(Close Window)
Topic: Darwin Ortiz, casino experience?
Message: Posted by: ImpromptuBoy (Nov 6, 2009 01:34PM)
Hi everyone.
I'm personally, a big fan of Darwin Ortiz, but pardon me if I'm unaware, but is there a source that mentions Darwin Ortiz's casino experience? Does he even have dealing experience, since he's a casino consultant? Just gets me wondering, how does one become a casino consultant without having any experience in the industry.

Michael
Message: Posted by: MickeyPainless (Nov 6, 2009 03:31PM)
[quote]
On 2009-11-06 14:34, ImpromptuBoy wrote:

how does one become a casino consultant without having any experience in the industry.

Michael
[/quote]

Monster chops and a long line of bull? ;)

Actually I'd be interested myself! Not so much about the how too of becoming a consultant but what Darwin's back round is! The man does have the monster chops fersure fersure!
Message: Posted by: tommy (Nov 6, 2009 04:50PM)
Harry taught him everything he knows.
Message: Posted by: MickeyPainless (Nov 6, 2009 06:00PM)
Anderson? ;)
Message: Posted by: ImpromptuBoy (Nov 6, 2009 11:35PM)
[quote]
On 2009-11-06 17:50, tommy wrote:
Harry taught him everything he knows.
[/quote]

I'm assuming Lorayne, cause darwin attended the school of memory in new york, or something along those lines.. :P
Message: Posted by: Alan M (Nov 7, 2009 12:12AM)
Darwin was a teacher in Harry's memory course.
Message: Posted by: iamslow (Nov 7, 2009 06:06AM)
YOu have to learn the games and be able to deal the games better than the dealers themselves... I believe Darwin did some consulting, but as far as repeat business, that was another story...
Message: Posted by: The Dowser (Nov 7, 2009 10:26AM)
There is no one consulting who deals the games better than a good or even average dealer that is still working on the table eight hours a day.
Message: Posted by: ASW (Nov 8, 2009 01:38AM)
[quote]
On 2009-11-06 14:34, ImpromptuBoy wrote:
Just gets me wondering, how does one become a casino consultant without having any experience in the industry.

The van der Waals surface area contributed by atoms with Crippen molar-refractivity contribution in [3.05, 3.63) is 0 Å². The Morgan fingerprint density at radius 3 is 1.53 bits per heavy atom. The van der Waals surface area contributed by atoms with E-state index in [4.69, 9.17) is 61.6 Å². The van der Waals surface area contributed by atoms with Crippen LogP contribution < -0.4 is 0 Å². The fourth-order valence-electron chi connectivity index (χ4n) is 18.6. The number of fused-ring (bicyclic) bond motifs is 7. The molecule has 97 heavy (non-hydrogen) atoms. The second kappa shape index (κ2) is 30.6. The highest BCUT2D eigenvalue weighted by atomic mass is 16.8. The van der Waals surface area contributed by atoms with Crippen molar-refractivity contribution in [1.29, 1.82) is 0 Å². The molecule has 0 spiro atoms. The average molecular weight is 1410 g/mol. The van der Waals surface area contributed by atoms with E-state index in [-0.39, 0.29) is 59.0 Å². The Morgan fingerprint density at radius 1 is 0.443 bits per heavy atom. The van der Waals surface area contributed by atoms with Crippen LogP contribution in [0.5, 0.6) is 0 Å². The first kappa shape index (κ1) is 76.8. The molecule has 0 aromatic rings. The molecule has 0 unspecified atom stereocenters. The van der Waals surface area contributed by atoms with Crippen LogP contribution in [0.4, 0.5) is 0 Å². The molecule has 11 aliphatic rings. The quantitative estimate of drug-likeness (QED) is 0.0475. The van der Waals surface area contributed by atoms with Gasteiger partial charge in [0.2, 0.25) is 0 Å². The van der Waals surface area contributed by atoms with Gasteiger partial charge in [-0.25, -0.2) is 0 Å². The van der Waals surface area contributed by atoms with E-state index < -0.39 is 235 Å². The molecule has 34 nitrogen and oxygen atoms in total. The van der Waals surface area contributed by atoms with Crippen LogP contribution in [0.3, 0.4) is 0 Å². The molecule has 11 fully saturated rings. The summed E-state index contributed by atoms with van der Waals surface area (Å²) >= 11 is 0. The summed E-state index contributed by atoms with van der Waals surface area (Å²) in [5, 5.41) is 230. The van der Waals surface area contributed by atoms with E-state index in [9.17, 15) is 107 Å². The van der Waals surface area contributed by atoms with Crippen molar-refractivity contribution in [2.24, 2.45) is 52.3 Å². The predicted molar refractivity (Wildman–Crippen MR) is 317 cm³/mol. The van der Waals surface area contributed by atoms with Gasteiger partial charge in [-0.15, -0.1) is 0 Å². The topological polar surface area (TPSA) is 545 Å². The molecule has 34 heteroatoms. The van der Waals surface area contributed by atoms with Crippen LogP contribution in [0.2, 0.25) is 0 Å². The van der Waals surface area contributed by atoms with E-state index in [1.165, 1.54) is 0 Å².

Michael
[/quote]

Hi Michael,

Darwin is a pal of mine so I know he won't mind me answering this.

You don't need to have been a dealer to consult on game protection. You just need to know how games need to be protected. You can get that knowledge from a number of sources. This can include any one or a combination of the following: having experience as a player, experience as a surveillance operative, experience in gaming law enforcement, experience taking off games, experience gained via contact with pro hustlers, gamblers and enforcers.

Darwin was a pro card counter in the 70s and has developed numerous industry contacts and contacts with many scufflers and advantage players.

The idea that you need to have dealt a game in a casino to consult breaks down when you consider that many of the guys who consult who have dealt games only dealt a handful of the games (if more than one) and wouldn't have dealt every single variation that has arisen at one time or another. I know consultants who have dealt BJ but not much else, or who have managed poker rooms but maybe not dealt Baccarat or Craps. But they have accumulated vast knowledge from interacting and observing. Let's not forget some of the guys who could best advise you on how to protect a game have NEVER worked an honest day in their life. In a casino or anywhere else. But they sure know how to take off a game or two. I am sure, however that dealing a game would give you tremendous insights into the reality of life for dealers. It's a crap job - a factory floor job. And that's how collusions and conspiracies get a foothold. But I digress.